Newsom Orders Closure Of Indoor Activity At Gyms, Salons, Churches
KPBS Midday Edition Segments / July 14, 2020
The order affects all 30 counties on the state's pandemic monitoring list — including San Diego, Los Angeles, Orange and Riverside counties.
Speaker 1: 00:00 San Diego was forced to take a step back on Monday as governor Gavin Newsome ordered all indoor operations in gyms, houses of worship non-critical office businesses, hair salons, and personal care services to close. Once again, the move was prompted by a continuing increase in COVID-19 cases. The overall number of cases in San Diego County passed the 20,000 Mark on Monday as cases spike the need for testing increases, but San Diego health officials also had some bad news on that topic. Yesterday, San Diego's testing capacity is decreasing because of an overburden supply chain. The result County testing will be reserved for people who have symptoms and not for anyone who wants one. Joining me is KPBS health reporter, Taran, mento, and Taryn. Welcome to the program. Thanks Maureen. Now, San Diego, wasn't the only County in California that had to take a step back and reopening how much of the state was also impacted.
Speaker 1: 01:02 Yeah, it's more than three quarters of the state's population. About 80%. There's about 29 counties give or take a few as more might be added, but all of the counties in Southern California, LA orange, Riverside, San Bernardino, we're all on there. How are our County officials responding to the governor's order? Well, yesterday's a news conference supervisor, Nathan Fletcher acknowledged the hardship that these businesses are experiencing. You know, they were only just recently allowed to reopen. After months of shutdown probably had to spend a lot of money getting these safety measures in place to be able to open safely. And now they're being closed down again. So he, he acknowledged that it is a hardship, but he felt it was necessary because if we take these measures now to protect public health, it could also protect our county's fiscal health in the long run.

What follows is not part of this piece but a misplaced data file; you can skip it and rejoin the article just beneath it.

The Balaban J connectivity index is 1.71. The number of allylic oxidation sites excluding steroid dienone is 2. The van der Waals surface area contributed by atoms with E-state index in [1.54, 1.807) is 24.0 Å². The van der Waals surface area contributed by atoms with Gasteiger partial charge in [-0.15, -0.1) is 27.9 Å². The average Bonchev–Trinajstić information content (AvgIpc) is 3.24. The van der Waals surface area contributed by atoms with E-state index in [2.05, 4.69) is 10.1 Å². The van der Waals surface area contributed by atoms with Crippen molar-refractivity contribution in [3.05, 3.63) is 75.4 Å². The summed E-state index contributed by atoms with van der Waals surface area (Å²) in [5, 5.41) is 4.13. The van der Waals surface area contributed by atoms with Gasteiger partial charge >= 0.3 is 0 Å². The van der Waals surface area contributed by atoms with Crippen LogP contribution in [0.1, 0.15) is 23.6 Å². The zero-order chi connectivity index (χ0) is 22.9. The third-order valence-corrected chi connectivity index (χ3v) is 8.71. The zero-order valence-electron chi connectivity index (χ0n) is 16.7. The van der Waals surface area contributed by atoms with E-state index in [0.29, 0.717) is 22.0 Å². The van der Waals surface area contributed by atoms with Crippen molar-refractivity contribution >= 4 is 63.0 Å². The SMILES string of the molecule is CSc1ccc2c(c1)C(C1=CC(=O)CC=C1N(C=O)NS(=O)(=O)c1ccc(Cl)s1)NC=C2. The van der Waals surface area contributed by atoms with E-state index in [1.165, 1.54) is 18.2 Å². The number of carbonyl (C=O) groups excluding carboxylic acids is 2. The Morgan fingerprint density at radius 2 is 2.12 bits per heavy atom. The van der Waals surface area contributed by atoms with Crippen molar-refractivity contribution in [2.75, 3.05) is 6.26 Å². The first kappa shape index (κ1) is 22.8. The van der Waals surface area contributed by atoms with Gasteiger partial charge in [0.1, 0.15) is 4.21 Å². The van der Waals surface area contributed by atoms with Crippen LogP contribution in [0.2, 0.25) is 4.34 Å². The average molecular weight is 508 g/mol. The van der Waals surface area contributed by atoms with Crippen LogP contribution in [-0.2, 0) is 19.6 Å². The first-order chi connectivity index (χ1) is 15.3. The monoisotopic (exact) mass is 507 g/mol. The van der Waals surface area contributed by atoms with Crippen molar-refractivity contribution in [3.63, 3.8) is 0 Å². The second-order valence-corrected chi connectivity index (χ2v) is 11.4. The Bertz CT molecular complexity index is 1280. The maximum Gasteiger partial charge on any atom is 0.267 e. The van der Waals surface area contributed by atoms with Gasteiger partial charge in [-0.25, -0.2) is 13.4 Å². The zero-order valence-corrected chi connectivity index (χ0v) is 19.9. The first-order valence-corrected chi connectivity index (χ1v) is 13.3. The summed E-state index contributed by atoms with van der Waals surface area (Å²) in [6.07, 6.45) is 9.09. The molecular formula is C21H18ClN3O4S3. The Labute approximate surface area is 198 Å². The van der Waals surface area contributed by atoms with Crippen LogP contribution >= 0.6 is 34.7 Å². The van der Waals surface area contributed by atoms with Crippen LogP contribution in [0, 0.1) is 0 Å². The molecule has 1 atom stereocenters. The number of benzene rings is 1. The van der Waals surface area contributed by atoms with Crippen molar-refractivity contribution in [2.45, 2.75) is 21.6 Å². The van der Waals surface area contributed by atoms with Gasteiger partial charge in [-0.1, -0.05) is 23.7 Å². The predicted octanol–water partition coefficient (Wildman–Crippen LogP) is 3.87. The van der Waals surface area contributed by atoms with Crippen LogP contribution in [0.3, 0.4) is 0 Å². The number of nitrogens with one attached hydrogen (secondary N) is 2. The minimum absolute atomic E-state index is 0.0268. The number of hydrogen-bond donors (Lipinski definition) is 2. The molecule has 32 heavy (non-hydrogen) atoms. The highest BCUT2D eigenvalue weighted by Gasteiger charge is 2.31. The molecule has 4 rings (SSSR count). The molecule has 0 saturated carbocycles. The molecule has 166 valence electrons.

Speaker 2: 01:53 Uh, rest assured I don't believe that anyone takes any of these steps lightly. Uh, and it is with a great sense of understanding that if we don't retain control of the spread of coronavirus, it threatens the entirety of our economy. Uh, and so these are unfortunate steps, uh, steps that we're certainly gonna have a negative economic impact on your business. Uh, but the things that the state of California believes we must do in order to reign in control of the spread, uh, so that we can hopefully resume and be in a good position. Moving forward,
Speaker 1: 02:21 Supervisor Jim Desmond has been a vocal opponent to the shutdown orders. Um, he was very against it. It's another round of shutdowns and, and was critical because he said, you know, hospitalizations and see new County has not been increasing, even though the governor has been saying statewide, they've been increasing. And this is kind of the issue because shutdown orders, uh, from Fletcher's perspective are intended to prevent the virus from spreading so much that we are overwhelming our healthcare system with hospitalization. So Fletcher did acknowledge that sometimes these shut down orders are coming before they're painfully obvious what has to happen before these closures can reversed. So in San Diego County, we have to significantly reduce the spread, the community spread that's the trigger or the metric that the state is tracking that San Diego County has been flagged for. It's our case rate. So the state wants case rates to be, you know, no more than 100 per 100,000 residents.